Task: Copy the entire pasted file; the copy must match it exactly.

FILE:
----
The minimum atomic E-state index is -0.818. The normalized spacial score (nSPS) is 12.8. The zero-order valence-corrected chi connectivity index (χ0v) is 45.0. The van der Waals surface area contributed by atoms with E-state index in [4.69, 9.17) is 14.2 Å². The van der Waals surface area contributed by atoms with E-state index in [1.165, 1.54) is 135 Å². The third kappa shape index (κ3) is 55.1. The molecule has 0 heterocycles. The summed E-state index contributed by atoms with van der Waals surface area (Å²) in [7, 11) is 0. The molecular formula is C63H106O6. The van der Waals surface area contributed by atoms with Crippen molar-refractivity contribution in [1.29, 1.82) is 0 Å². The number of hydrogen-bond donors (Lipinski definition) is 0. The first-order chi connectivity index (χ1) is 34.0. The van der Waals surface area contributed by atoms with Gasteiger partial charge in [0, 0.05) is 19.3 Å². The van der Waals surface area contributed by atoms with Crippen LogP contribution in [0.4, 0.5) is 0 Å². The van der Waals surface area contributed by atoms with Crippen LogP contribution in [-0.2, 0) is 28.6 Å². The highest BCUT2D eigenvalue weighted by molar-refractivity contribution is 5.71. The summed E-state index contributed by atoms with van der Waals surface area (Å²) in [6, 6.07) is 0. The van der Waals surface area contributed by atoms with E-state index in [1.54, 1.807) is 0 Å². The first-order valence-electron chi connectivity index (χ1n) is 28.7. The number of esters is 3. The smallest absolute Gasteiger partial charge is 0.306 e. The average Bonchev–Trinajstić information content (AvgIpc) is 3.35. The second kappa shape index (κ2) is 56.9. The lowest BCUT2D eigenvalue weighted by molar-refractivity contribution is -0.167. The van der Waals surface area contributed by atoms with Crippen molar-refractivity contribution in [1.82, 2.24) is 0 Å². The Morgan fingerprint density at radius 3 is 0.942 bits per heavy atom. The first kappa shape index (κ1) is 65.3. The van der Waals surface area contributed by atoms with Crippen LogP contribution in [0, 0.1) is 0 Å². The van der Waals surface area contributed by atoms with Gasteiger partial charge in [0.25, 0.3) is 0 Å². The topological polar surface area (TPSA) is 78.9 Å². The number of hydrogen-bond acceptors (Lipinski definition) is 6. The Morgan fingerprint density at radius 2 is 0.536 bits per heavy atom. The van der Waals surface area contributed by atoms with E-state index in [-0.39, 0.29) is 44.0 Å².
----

The minimum atomic E-state index is -0.818. The normalized spacial score (nSPS) is 12.8. The zero-order valence-corrected chi connectivity index (χ0v) is 45.0. The van der Waals surface area contributed by atoms with E-state index in [4.69, 9.17) is 14.2 Å². The van der Waals surface area contributed by atoms with E-state index in [1.165, 1.54) is 135 Å². The third kappa shape index (κ3) is 55.1. The molecule has 0 heterocycles. The summed E-state index contributed by atoms with van der Waals surface area (Å²) in [7, 11) is 0. The molecular formula is C63H106O6. The van der Waals surface area contributed by atoms with Crippen molar-refractivity contribution in [1.29, 1.82) is 0 Å². The number of hydrogen-bond donors (Lipinski definition) is 0. The first-order chi connectivity index (χ1) is 34.0. The van der Waals surface area contributed by atoms with Gasteiger partial charge in [0, 0.05) is 19.3 Å². The van der Waals surface area contributed by atoms with Crippen LogP contribution in [0.4, 0.5) is 0 Å². The van der Waals surface area contributed by atoms with Crippen LogP contribution in [-0.2, 0) is 28.6 Å². The highest BCUT2D eigenvalue weighted by molar-refractivity contribution is 5.71. The summed E-state index contributed by atoms with van der Waals surface area (Å²) in [6, 6.07) is 0. The van der Waals surface area contributed by atoms with E-state index in [1.54, 1.807) is 0 Å². The first-order valence-electron chi connectivity index (χ1n) is 28.7. The number of esters is 3. The smallest absolute Gasteiger partial charge is 0.306 e. The average Bonchev–Trinajstić information content (AvgIpc) is 3.35. The second kappa shape index (κ2) is 56.9. The lowest BCUT2D eigenvalue weighted by molar-refractivity contribution is -0.167. The van der Waals surface area contributed by atoms with Crippen molar-refractivity contribution in [1.82, 2.24) is 0 Å². The Morgan fingerprint density at radius 3 is 0.942 bits per heavy atom. The first kappa shape index (κ1) is 65.3. The van der Waals surface area contributed by atoms with Crippen LogP contribution in [0, 0.1) is 0 Å². The van der Waals surface area contributed by atoms with Gasteiger partial charge in [0.25, 0.3) is 0 Å². The topological polar surface area (TPSA) is 78.9 Å². The number of hydrogen-bond acceptors (Lipinski definition) is 6. The Morgan fingerprint density at radius 2 is 0.536 bits per heavy atom. The van der Waals surface area contributed by atoms with E-state index in [-0.39, 0.29) is 44.0 Å².